Friday, January 14, 2011

Adios(?) Puerto natales

Through the day most shops timidly  reopened, so we've managed to restock on food and camping gas and even found a spare chain for Dobbin (at double UK prices...)

Late afternoon we passed a group of marooned tourists heading to the cabanarios (law enforcement police) station to hold their own protest. We played our Britishness card and ducked out of involvement in local politics. Later on we heard of another gathering, this time apparently to get an update. We went along to hear what was what, but ended up being marshalled in a group of maybe 300 strandees right a across town to a empty school (it's the middle of summer hols here) where a red-cross station had been hastily assembled. Understandably all they could offer was registration of everyone there and said they would undertake to contact us all back as and when transport routes out of the town reopen. I did notice the hardened backpacker element being rather disgruntled that there wasn't even any mattresses or hot food laid on. Guess we're not in that league yet!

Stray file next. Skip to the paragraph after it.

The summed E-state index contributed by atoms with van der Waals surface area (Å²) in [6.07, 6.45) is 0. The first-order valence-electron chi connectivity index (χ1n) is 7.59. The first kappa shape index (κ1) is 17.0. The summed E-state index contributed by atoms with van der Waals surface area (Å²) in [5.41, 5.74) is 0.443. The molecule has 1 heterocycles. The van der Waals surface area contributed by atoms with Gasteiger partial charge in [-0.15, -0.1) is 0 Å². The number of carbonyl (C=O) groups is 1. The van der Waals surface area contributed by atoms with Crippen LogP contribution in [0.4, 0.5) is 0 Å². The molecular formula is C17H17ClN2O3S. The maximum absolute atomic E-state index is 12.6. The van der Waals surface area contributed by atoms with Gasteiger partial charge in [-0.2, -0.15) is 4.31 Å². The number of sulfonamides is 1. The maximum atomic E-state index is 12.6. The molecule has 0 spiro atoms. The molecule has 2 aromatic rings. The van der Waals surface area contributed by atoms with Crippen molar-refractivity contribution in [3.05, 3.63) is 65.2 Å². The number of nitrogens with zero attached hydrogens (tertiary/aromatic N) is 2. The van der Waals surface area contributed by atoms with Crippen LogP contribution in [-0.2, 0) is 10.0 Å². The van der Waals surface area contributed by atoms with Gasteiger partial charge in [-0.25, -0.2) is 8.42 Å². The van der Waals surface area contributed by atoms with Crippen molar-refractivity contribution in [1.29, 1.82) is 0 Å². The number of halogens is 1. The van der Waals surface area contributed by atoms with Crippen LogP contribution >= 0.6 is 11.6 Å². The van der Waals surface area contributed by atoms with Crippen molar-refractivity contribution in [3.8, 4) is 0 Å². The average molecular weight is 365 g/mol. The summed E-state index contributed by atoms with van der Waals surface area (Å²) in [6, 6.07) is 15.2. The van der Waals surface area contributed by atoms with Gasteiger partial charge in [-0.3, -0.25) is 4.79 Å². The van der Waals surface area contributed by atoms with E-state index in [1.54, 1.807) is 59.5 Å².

Had a good meal and surprising good beer in a brewpub just around the square from our hostel and now preparing to attempt our escape tomorrow.

No one knows how long the siege will last though, could be days.

Our plan is to load up the bike and head to the northern blockade. We know pedestrians are passing through there fine, so hopefully we can too, and from there onto cerro Castillo. If not, we'll head east back up the hill to the border and try and cross back to Argentina that way and back onto our beloved ruta 40 more-or-less where we left it.

Now, either I missed it, or Rossetta Stone is sorely missing a module on negotiating one's way past a blockade of pitchfork wielding locals.

1 comment:

  1. Good luck to you both, hope you can get started on your journey at last.


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